BASL and BLTG Dinners
BASL Annual Dinner
This years BASL Annual Dinner will be held in The Great Hall at Warwick Castle on Thursday 21st September.
The Great Hall is the largest room in the Castle and continues to be the one visitors enjoy spending the most time exploring. In the early middle ages, straw and dirt covered the floor of the Great Hall. Burning in the centre of the room would have been a large fire, its smoke turning the air acrid. The only natural light filtered through narrow lancet windows. It was in here that the nobility ate, drank and slept.
The Great Hall as it stands today was first constructed in the 14th century. It was rebuilt in the 17th century and then restored in 1871 after it had been badly damaged by a fire which swept through part of the Castle.
Set against the wall is the magnificent Kenilworth buffet, made in oak by local craftsmen for the Great Exhibition of 1851. In the Great Hall is a huge cauldron known as ‘Guy’s Porridge Pot’, named after the legendary Saxon hero, Guy of Warwick. About 500 years old, it was used to cook stew for the castle’s garrison of soldiers.
Other exciting artefacts include various suits of armour and two pristine pieces of equestrian armour. There is a miniature suit of armour which is believed to have been made for the four year old son of Robert Dudley, the Earl of Leicester. He died at the age of six.
There is a maximum of 120 places and tickets will available on a first come first served basis at £50 per head, including return transfer from the conference venue.
BASL Annual Dinner
This year's BLTG Transplant Dinner will be held at Nailcote Hall on Tuesday 19th September.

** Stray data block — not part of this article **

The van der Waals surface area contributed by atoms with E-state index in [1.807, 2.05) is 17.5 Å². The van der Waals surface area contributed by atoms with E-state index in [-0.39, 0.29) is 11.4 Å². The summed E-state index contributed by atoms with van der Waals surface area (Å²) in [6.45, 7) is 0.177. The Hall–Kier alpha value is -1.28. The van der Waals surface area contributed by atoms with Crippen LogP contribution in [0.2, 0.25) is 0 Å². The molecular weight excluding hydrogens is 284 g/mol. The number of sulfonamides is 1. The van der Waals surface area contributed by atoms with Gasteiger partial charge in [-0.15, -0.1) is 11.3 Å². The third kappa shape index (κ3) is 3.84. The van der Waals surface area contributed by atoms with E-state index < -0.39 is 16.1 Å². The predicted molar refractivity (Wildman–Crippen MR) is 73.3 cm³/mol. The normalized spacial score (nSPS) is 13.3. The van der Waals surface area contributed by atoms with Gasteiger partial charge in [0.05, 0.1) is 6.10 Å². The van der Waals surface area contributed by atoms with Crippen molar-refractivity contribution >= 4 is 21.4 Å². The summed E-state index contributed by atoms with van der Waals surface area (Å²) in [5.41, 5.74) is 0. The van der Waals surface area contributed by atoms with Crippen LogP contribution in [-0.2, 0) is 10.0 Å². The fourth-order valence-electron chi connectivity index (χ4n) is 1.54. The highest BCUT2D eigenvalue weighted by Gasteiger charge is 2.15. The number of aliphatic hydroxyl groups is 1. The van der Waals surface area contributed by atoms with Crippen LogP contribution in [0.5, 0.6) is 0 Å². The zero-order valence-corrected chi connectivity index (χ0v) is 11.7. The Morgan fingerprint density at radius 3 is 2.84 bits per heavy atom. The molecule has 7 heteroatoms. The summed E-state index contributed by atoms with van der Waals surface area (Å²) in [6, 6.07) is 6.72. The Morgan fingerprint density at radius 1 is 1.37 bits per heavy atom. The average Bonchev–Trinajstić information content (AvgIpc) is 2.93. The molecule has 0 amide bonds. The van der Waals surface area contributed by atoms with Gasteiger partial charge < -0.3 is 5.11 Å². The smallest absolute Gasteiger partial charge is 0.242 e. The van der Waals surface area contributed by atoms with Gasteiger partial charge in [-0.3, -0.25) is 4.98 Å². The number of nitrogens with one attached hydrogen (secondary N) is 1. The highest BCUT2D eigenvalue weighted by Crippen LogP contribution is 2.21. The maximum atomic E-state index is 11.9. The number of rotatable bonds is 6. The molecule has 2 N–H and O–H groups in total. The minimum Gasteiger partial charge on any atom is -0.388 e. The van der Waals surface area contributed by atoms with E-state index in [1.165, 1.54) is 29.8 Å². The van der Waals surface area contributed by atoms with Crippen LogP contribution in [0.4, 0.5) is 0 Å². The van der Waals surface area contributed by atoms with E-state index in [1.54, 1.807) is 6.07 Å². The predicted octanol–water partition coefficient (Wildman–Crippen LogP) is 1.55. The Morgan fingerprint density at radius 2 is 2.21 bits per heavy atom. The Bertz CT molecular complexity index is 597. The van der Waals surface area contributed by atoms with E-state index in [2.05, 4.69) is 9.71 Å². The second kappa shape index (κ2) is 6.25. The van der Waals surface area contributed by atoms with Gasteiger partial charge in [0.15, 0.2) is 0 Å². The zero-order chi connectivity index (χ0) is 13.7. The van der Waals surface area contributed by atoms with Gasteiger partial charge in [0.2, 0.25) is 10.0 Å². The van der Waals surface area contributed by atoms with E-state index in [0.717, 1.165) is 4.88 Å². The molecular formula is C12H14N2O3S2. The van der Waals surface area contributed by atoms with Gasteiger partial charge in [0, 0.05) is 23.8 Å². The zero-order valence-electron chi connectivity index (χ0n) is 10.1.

Nailcote Hall is a small English stately home, built in 1640 just before the start of the English Civil War. Its name is believed to be derived from the Norman French word for armourer. It is thought the land may have been granted to the first owner for assistance given during the conquest of William the Conqueror in the eleventh century. The house was damaged during the English Civil War by Cromwell’s troops before the assault on Kenilworth Castle. A bill was sent to the Parliamentarians which, perhaps surprisingly, was paid. During its long history, the house passed into other hands, mainly through marriage. The Lant family made it their home for some 300 years. Over the centuries the property has been restored and altered. When restoration work was carried out in the recent years, a priest hole was discovered between the breakfast room, now the Oak Room restaurant and the hall. In 1780 the house was altered and the Georgian wing was added.
In 1984 the hall was opened as a restaurant and won its guide listings the following year. In 1989 a new extension to the hotel was opened providing an additional twenty bedrooms and a new function room and library.
The present owner bought the house in 1991 and two years later work began to add a new leisure complex to the old wall garden area.
Places are limited and tickets will available on a first come first served basis at £50 per head, including return transfer from the conference venue.
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